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Financial Wellbeing: A Survey Of Adults In Australia

Evidence type: Insight i


The concept of financial wellbeing has gained prominence in research and policy over the last few years. The term is seen as intuitive and understandable to the general population as well as researchers and policymakers. Other terms that are often used interchangeably include financial wellness and financial health. However, financial wellbeing explicitly recognises that finances are related to people’s overall wellbeing, disavowing the notion that finances are a separate entity to other aspects of day-to-day wellbeing. Financial wellbeing combines concepts related to the fields of personal finance and the broader area of personal wellbeing. Financial wellbeing is also starting to be recognised as increasingly important in industry, with employers aware of the reduction in productivity that can be the result of financial stress and uncertainty. Over the past few years, numerous financial wellbeing indices have been devised, often including aspects of employment, as well as housing, income, education, health, and happiness.

The study:

The research in this 2018 report from ANZ Banking Group was conducted in Australia as both an online and a telephone survey.

Online survey

The 30-minute online survey was conducted among a nationally representative sample of Australian adults, aged 18+. In total, 3,578 valid responses were received. Surveys were conducted across Australia, with quotas set for age, gender and location. The data was also post-weighted to ensure that the results were as representative as possible. The fieldwork took place in November and December 2017.

CATI (Computer Assisted Telephone Interview)

The online survey took about eight minutes to complete. There were 1,000 valid responses from adults aged 18+. The final dataset was weighted by age, gender and location using the latest population estimates. The fieldwork took place in December 2017.

A wellbeing score was created based on an aggregate of the survey questions. The final score was a composite of standardised scores, with the results being reported on a scale of 0-100.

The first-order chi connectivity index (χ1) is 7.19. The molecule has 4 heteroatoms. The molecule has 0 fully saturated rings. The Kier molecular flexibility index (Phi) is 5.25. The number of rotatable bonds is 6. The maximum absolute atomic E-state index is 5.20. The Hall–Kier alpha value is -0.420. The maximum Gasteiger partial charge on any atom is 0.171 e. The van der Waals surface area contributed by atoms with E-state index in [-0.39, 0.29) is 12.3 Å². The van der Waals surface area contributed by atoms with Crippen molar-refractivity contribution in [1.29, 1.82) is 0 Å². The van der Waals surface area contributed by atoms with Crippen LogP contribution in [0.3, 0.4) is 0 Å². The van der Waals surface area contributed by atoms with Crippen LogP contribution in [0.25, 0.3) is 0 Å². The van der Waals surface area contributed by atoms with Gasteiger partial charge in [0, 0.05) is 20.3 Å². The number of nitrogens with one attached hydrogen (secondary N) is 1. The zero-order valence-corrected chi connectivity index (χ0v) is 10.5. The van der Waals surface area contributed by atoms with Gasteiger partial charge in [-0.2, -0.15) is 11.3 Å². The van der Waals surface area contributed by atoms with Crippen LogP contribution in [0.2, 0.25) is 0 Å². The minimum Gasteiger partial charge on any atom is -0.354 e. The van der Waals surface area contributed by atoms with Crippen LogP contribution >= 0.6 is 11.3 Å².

An identical survey was also conducted in New Zealand, with the results available in a sister report.

Key findings:

  • The overall financial wellbeing score was 59 out of 100, indicating a reasonable level of financial wellbeing among Australian adults (the headline result was identical in New Zealand).

Four categories of relative financial wellbeing were identified:

  1. No worries: Almost a quarter (24%) of respondents had no real financial worries. Their financial wellbeing score was higher that 80 out of 100.
  2. Doing OK: Two-in-five (40%) sat in the middle range, with 39% of this group describing their current financial situation as ‘fair’ or ‘good’. Overall financial wellbeing scores ranged from 51 to 80.
  3. Getting by: Just under a quarter of the respondents (23%) were just getting by. Over a third (35%) of this group described their financial situation as ‘bad’. Financial behaviour scores were below average in this group. Overall, they had financial wellbeing scores ranging from 31 to 50 out of 100.
  4. Struggling: One-in-eight respondents (13%) appeared to be struggling. Most of this group (85%) described their financial situation as ‘bad’, with 81% having no savings and 75% finding it a constant struggle to meet bills and other financial commitments. Only 7% felt confident about their financial situation over the next year. This group had financial wellbeing scores of less than 30.
  5. The report suggested that two specific behaviours – active saving and not borrowing for everyday expenses – were key to financial wellbeing. The research showed that the two behaviours contributed 19% and 16% respectively to explaining the differences in people’s overall levels of financial wellbeing.
  6. Socio-economic factors also played an important role, contributing 30% to explaining differences in determining financial wellbeing.
  7. Having less than $1,000AUS in savings was strongly associated with low levels of financial wellbeing, while people who owned their own homes had greater financial wellbeing.
  8. People who had significant variation from month to month in their household income recorded financial wellbeing scores 17 points below the national average of 59.
  9. Psychological factors had an influence on financial wellbeing, particularly people’s self-confidence in their money management skills.
  10. Detailed knowledge and experience of financial products or services only had a limited impact on financial wellbeing.

Points to consider:

Methodological strengths and limitations:

  • The report is designed and weighted to be nationally representative of Australia.


  • This report is relevant to anyone with an interest in researching the drivers of financial wellbeing, and in particular to those whose research or planned financial wellbeing interventions relate to Oceania.

Generalisability/ transferability:

  • This research is based on Australia and as such the findings are not directly transferable to a UK context. However, some of the data collection processes, survey methodology and overall findings may be of interest to UK researchers.

Key info

Year of publication
Contact information

ANZ Banking GroupProfessor Elaine Kempson, Personal Finance Research Centre e.kempson@bristol.ac.uk